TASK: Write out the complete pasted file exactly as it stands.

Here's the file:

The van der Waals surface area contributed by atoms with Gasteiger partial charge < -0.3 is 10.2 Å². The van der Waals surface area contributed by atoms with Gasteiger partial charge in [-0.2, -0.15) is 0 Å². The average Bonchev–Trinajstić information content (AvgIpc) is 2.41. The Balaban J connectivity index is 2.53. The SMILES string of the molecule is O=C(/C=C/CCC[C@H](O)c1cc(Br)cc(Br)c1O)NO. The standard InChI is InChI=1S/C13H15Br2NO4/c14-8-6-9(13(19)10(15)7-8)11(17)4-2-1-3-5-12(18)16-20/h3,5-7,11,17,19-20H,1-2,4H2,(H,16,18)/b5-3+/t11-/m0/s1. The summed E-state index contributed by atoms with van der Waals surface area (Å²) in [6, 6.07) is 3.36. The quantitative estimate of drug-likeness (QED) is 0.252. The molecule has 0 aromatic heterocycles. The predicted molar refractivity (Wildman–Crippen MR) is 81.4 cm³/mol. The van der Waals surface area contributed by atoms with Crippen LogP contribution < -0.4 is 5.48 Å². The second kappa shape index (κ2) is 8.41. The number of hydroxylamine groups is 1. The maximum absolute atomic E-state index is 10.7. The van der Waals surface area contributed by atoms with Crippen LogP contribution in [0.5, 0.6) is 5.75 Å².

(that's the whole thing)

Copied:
The van der Waals surface area contributed by atoms with Gasteiger partial charge < -0.3 is 10.2 Å². The van der Waals surface area contributed by atoms with Gasteiger partial charge in [-0.2, -0.15) is 0 Å². The average Bonchev–Trinajstić information content (AvgIpc) is 2.41. The Balaban J connectivity index is 2.53. The SMILES string of the molecule is O=C(/C=C/CCC[C@H](O)c1cc(Br)cc(Br)c1O)NO. The standard InChI is InChI=1S/C13H15Br2NO4/c14-8-6-9(13(19)10(15)7-8)11(17)4-2-1-3-5-12(18)16-20/h3,5-7,11,17,19-20H,1-2,4H2,(H,16,18)/b5-3+/t11-/m0/s1. The summed E-state index contributed by atoms with van der Waals surface area (Å²) in [6, 6.07) is 3.36. The quantitative estimate of drug-likeness (QED) is 0.252. The molecule has 0 aromatic heterocycles. The predicted molar refractivity (Wildman–Crippen MR) is 81.4 cm³/mol. The van der Waals surface area contributed by atoms with Crippen LogP contribution < -0.4 is 5.48 Å². The second kappa shape index (κ2) is 8.41. The number of hydroxylamine groups is 1. The maximum absolute atomic E-state index is 10.7. The van der Waals surface area contributed by atoms with Crippen LogP contribution in [0.5, 0.6) is 5.75 Å².